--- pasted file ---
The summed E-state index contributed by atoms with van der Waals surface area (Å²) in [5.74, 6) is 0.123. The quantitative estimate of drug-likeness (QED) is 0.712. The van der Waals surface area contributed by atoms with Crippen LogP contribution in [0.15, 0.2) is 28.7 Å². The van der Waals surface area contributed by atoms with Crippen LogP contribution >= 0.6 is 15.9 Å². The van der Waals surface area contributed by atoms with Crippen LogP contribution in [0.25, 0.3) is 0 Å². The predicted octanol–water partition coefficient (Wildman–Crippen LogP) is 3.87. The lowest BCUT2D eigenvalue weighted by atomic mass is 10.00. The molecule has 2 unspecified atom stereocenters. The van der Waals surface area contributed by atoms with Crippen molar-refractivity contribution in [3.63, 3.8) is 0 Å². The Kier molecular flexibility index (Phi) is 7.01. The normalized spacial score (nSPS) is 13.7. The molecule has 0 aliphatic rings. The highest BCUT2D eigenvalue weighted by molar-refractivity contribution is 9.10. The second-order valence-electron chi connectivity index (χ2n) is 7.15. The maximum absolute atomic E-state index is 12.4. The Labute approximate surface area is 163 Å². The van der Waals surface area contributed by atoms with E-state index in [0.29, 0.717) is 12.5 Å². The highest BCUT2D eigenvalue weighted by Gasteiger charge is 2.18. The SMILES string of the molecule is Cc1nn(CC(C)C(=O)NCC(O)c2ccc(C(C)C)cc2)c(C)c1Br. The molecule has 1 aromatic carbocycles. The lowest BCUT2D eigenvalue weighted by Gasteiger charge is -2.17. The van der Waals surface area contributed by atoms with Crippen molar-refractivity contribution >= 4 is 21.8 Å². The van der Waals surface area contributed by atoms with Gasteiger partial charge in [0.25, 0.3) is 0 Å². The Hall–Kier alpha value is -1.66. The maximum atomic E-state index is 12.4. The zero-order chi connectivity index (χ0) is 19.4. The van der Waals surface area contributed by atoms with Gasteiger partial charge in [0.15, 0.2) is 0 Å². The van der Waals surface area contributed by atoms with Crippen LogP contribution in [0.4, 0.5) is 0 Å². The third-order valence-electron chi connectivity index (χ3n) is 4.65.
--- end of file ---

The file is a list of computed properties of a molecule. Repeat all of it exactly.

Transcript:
The summed E-state index contributed by atoms with van der Waals surface area (Å²) in [5.74, 6) is 0.123. The quantitative estimate of drug-likeness (QED) is 0.712. The van der Waals surface area contributed by atoms with Crippen LogP contribution in [0.15, 0.2) is 28.7 Å². The van der Waals surface area contributed by atoms with Crippen LogP contribution >= 0.6 is 15.9 Å². The van der Waals surface area contributed by atoms with Crippen LogP contribution in [0.25, 0.3) is 0 Å². The predicted octanol–water partition coefficient (Wildman–Crippen LogP) is 3.87. The lowest BCUT2D eigenvalue weighted by atomic mass is 10.00. The molecule has 2 unspecified atom stereocenters. The van der Waals surface area contributed by atoms with Crippen molar-refractivity contribution in [3.63, 3.8) is 0 Å². The Kier molecular flexibility index (Phi) is 7.01. The normalized spacial score (nSPS) is 13.7. The molecule has 0 aliphatic rings. The highest BCUT2D eigenvalue weighted by molar-refractivity contribution is 9.10. The second-order valence-electron chi connectivity index (χ2n) is 7.15. The maximum absolute atomic E-state index is 12.4. The Labute approximate surface area is 163 Å². The van der Waals surface area contributed by atoms with E-state index in [0.29, 0.717) is 12.5 Å². The highest BCUT2D eigenvalue weighted by Gasteiger charge is 2.18. The SMILES string of the molecule is Cc1nn(CC(C)C(=O)NCC(O)c2ccc(C(C)C)cc2)c(C)c1Br. The molecule has 1 aromatic carbocycles. The lowest BCUT2D eigenvalue weighted by Gasteiger charge is -2.17. The van der Waals surface area contributed by atoms with Crippen molar-refractivity contribution >= 4 is 21.8 Å². The van der Waals surface area contributed by atoms with Gasteiger partial charge in [0.25, 0.3) is 0 Å². The Hall–Kier alpha value is -1.66. The maximum atomic E-state index is 12.4. The zero-order chi connectivity index (χ0) is 19.4. The van der Waals surface area contributed by atoms with Gasteiger partial charge in [0.15, 0.2) is 0 Å². The van der Waals surface area contributed by atoms with Crippen LogP contribution in [0.4, 0.5) is 0 Å². The third-order valence-electron chi connectivity index (χ3n) is 4.65.